So as long-term cat lovers and keepers we always adopt an older cat as we have found from our experience of homing a number of oldies over the years that they are the most rewarding of cats. They give you immediate unconditional love and companionship and come ready trained in the art of using a litter tray. They just want to be loved and cared for, with a cosy bed, food, water and unlimited cuddles. They usually fit in with your home life straight away.

So what is not to love about an older cat? They have a lifetime of experience, have done their wandering and just want a comfortable home for their remaining years.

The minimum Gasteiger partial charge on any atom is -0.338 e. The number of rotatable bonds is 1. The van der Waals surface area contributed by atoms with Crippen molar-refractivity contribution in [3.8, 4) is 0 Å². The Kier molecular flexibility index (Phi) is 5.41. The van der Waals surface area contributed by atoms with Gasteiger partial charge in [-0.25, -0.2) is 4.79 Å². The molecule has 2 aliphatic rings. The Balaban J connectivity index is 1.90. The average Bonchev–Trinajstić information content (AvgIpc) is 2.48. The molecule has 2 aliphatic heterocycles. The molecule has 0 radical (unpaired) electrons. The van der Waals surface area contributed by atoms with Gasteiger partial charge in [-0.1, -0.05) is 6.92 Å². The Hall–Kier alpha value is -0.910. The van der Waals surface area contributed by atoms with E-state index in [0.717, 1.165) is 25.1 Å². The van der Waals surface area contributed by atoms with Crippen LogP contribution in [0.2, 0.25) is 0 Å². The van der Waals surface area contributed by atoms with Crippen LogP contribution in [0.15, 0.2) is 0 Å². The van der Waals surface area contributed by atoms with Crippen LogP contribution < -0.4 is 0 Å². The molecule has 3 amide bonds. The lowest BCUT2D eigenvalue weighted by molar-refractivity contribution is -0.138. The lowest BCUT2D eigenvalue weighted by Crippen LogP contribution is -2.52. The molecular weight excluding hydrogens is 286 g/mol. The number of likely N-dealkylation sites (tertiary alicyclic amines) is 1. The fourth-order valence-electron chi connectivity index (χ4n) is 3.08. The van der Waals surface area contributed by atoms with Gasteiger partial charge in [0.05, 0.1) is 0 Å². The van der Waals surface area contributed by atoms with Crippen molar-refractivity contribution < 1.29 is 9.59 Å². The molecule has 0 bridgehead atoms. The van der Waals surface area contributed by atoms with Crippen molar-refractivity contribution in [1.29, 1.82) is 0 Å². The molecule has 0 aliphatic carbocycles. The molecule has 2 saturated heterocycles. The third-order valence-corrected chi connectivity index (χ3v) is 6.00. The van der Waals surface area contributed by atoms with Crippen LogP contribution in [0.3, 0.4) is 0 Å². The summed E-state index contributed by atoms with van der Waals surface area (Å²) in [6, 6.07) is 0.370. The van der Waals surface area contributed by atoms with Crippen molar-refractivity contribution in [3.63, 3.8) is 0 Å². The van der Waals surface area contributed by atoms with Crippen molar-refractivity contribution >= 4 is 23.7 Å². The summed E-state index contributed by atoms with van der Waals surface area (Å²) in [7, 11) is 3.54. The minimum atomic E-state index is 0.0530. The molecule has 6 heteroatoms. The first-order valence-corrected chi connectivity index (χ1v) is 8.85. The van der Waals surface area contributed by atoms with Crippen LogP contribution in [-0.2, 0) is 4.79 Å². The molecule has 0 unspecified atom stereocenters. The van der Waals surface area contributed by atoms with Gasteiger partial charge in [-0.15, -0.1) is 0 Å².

Jess gives us so much love in return for us giving her a home. She is a most rewarding and gentle girl and we feel extremely lucky to have her.

This post has been written by a guest blogger. The views expressed in this post do not necessarily reflect the views of Cats Protection. 

13 comments:

  1. Both my cats were nine when they came to live with me. Jamie arrived in 2011 when a friend moved house and could not take him too. He died last August when he got stressed out in his travel box on a visit to the vet and presumably had heart failure on the return journey.

    I could not bear to think he died for nothing and was determined to have another cat as soon as possible. My husband agreed we should too and our local branch of CP put us in touch with Lulu's owners who could no longer offer her a home. It was a site to site transfer.